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Photos: Cleaning up Project Chariot

The US Department of Energy conducted a press tour of the Project Chariot Site cleanup activities on Wednesday, August 6, 2014. In the late 50's the US Atomic Energy Commission looked at creating an artificial harbor at Cape Thompson on the shore of the Chukchi Sea on Alaska's North Slope by exploding nuclear bombs to blast out the harbor.
Bob Hallinen / Alaska Dispatch News
Ken Rissew, superintendent for Tanik Construction, back fills the Charlie Site of the Project Chariot site. The US Department of Energy conducted a press tour of the Project Chariot Site cleanup activities on Wednesday, August 6, 2014. In the late 50's the US Atomic Energy Commission looked at creating an artificial harbor at Cape Thompson on the shore of the Chukchi Sea on Alaska's North Slope by exploding nuclear bombs to blast out the harbor.
Bob Hallinen / Alaska Dispatch News
Ken Rissew, superintendent for Tanik Construction, pulls flags marking sampling sites in preparation to back filling the Charlie Site of the Project Chariot site. The US Department of Energy conducted a press tour of the Project Chariot Site cleanup activities on Wednesday, August 6, 2014. In the late 50's the US Atomic Energy Commission looked at creating an artificial harbor at Cape Thompson on the shore of the Chukchi Sea on Alaska's North Slope by exploding nuclear bombs to blast out the harbor.
Bob Hallinen / Alaska Dispatch News
John Halverson, program manager, contaminated sites program, for the State of Alaska Department of Environmental Conservation, talks to reporters at the Project Site. The US Department of Energy conducted a press tour of the Project Chariot Site cleanup activities on Wednesday, August 6, 2014. In the late 50's the US Atomic Energy Commission looked at creating an artificial harbor at Cape Thompson on the shore of the Chukchi Sea on Alaska's North Slope by exploding nuclear bombs to blast out the harbor.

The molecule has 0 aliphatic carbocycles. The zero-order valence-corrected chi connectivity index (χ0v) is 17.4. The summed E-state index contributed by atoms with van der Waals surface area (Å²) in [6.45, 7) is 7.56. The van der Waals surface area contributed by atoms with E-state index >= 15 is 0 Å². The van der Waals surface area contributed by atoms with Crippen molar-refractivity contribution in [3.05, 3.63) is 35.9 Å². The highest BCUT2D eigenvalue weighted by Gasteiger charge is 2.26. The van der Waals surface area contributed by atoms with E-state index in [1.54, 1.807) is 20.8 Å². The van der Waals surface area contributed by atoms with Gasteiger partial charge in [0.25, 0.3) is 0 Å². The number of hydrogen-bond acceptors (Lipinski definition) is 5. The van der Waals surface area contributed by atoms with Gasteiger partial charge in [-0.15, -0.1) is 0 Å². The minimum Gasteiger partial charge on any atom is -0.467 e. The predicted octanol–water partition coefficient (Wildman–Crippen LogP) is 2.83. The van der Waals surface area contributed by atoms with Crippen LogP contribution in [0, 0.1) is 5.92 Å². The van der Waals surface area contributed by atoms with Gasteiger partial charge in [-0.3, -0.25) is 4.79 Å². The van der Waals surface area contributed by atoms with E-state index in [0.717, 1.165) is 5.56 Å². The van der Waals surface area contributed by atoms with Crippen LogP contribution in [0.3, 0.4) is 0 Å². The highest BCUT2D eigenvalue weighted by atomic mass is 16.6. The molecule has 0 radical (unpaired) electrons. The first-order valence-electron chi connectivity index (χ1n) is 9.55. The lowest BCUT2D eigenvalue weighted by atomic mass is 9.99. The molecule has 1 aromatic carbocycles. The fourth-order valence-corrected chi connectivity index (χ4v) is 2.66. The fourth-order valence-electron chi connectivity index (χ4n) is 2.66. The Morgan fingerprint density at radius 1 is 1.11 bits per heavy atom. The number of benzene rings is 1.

Bob Hallinen / Alaska Dispatch News
The US Department of Energy conducted a press tour of the Project Chariot Site cleanup activities on Wednesday, August 6, 2014. In the late 50's the US Atomic Energy Commission looked at creating an artificial harbor at Cape Thompson on the shore of the Chukchi Sea on Alaska's North Slope by exploding nuclear bombs to blast out the harbor.
Bob Hallinen / Alaska Dispatch News
Cody Rissew and Kalen Kolberg take a break in their quarters in base camp at the Project Chariot site. The US Department of Energy conducted a press tour of the Project Chariot Site cleanup activities on Wednesday, August 6, 2014. In the late 50's the US Atomic Energy Commission looked at creating an artificial harbor at Cape Thompson on the shore of the Chukchi Sea on Alaska's North Slope by exploding nuclear bombs to blast out the harbor.
Bob Hallinen / Alaska Dispatch News